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Jeter should be unanimous Hall of Fame pick

November 30, 2019

Maybe the best place to start with Derek Jeter is with all the things he was not. He was not the greatest Yankee. He was not the greatest shortstop of all time. Truth is, he wasn’t the shortstop that Alex Rodriguez was when Rodriguez got to the old Yankee Stadium

Maybe the best place to start with Derek Jeter is with all the things he was not.

He was not the greatest Yankee. He was not the greatest shortstop of all time. Truth is, he wasn’t the shortstop that Alex Rodriguez was when Rodriguez got to the old Yankee Stadium in 2004 and moved over to third base because the position of shortstop was taken, and would be for another decade. Jeter never had the most range. He was never the MVP of his league. He was never as great at what he did as his teammate, Mariano Rivera, was at what he did in the ninth inning. Maybe for some of these reasons or all of them, Jeter will be left off some ballots in this year’s voting for the Hall of Fame. But he shouldn’t be.

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Did Jeter have numbers? Oh man, did he ever. He played 20 years in the big leagues and walked away from the game with a lifetime batting average of .310. Cal Ripken, Jr. moved off short finally. Jeter never did. Even when The Captain of the Yankees was 40, he played 145 games. In the end, Jeter’s lifetime batting average was 34 points higher than Ripken’s was. When he got his 3,000th hit, at the new Stadium, it was a home run off David Price. Jeter finished with 3,465 hits in all. Only five players had more.

And then there was the postseason. You can make the case that Jeter is the best and most consistent and most reliable October/November player in history. He ended up playing 158 postseason games in his career, the equivalent of a full regular season. He had a total of 650 at-bats. He hit 20 postseason home runs. His batting average ended up being just two points lower -- .308 -- for his postseason career than it had been in the regular season. You hear all the time about players rising to the occasion. With Jeter, the occasion was actually any game he played, from the end of March sometimes into November. The stakes changed. He never did.

Ten times in his postseason career, he hit better than .400 for a series. Of course, in the shadow of 9/11 in his city, when he hit the home run against the D-backs in the first World Series game played past October, we called him Mr. November that night. Of course there was the night in Oakland against the A’s, in the American League Division Series in 2001, when he seemed to come from the Bay Bridge to take a cutoff throw and make practically a no-look flip to get Jeremy Giambi at the plate in a 1-0 game. In the last full playoff series of his career -- before breaking his ankle against the Tigers in 2012 in the AL Championship Series -- at the age of 38, he hit .364 and had eight hits in five games in an ALDS win over the Orioles.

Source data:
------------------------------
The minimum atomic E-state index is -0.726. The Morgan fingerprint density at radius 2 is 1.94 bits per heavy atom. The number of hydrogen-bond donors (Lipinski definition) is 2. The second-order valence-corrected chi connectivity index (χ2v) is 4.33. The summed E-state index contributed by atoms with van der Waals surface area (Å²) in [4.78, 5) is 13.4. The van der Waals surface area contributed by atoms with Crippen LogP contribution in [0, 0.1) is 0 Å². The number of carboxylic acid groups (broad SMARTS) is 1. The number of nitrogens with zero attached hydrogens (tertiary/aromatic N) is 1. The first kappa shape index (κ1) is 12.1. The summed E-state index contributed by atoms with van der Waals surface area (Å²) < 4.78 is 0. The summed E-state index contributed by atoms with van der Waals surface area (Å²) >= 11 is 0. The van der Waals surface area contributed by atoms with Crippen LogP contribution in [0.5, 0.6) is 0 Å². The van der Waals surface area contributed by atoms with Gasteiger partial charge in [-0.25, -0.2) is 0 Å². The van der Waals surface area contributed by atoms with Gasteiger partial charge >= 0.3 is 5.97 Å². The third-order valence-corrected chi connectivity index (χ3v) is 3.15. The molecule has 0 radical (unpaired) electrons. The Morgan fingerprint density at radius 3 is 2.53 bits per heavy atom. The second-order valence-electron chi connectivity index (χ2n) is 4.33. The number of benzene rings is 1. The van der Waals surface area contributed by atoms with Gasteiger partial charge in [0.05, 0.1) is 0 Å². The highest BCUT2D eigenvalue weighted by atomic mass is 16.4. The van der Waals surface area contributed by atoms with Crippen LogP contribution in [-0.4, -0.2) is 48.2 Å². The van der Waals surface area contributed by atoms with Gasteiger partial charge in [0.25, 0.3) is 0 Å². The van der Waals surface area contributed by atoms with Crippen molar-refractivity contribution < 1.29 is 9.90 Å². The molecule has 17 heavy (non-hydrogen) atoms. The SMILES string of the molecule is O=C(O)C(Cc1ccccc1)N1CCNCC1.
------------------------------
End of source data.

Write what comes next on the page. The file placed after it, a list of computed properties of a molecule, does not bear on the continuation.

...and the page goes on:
But he was always more than numbers. We were talking at his locker one time about how statistics were the lifeblood of baseball and how the record books connected generations, and Jeter said, “But there’s still only one that matters: Did your team win the game.”

I told him that’s how basketball coaches measured how their point guards had played in a particular game, and the man who was the point guard for the Yankees for two decades said, “They’re right.”

I’ve told this story before. But there was a day at the old Stadium when the Yankees were about to begin the postseason under Joe Torre. I believe it was 1999, after Jeter and the Yankees had already won two World Series in the last three seasons and were on their way to winning four of five before they were done.

I said, “You know, this isn’t going to go on forever.”

Jeter, deadpanned, looked at me and said, “Why not?”

But you really can’t measure Jeter simply by the numbers, not if you saw the whole show from him the way a lot of us in New York did after he ran out to shortstop on Opening Day in 1996 against the Indians. Jeter was the most important Yankee, the face of the team when the Yankees became the Yankees again under Torre starting in ’96. He was the player that all the kids wanted to be the way kids wanted to be Mickey Mantle in the '50s and '60s. In so many ways, he was their Joe DiMaggio. He did not make headlines. He wasn’t as quiet as DiMaggio was, not in the modern world, not with all the media, not being who he was with the Yankees and in New York and in baseball. He just never said anything more than he needed to say. DiMaggio played in 10 World Series for the Yankees. They won nine. Jeter played in seven and won five.

As Jeter was set to begin his final season, this is what Torre told me over the phone one day:

"We live in a time when we glorify too many bad things. Derek has always represented good things."

Jeter mattered in his time to Yankees fans the way Babe Ruth and Lou Gehrig and DiMaggio and Mantle mattered before him. You had to be there to fully understand. Maybe there will be voters who leave him off their ballots. That’s their right. They’ll just be wrong. One hundred percent.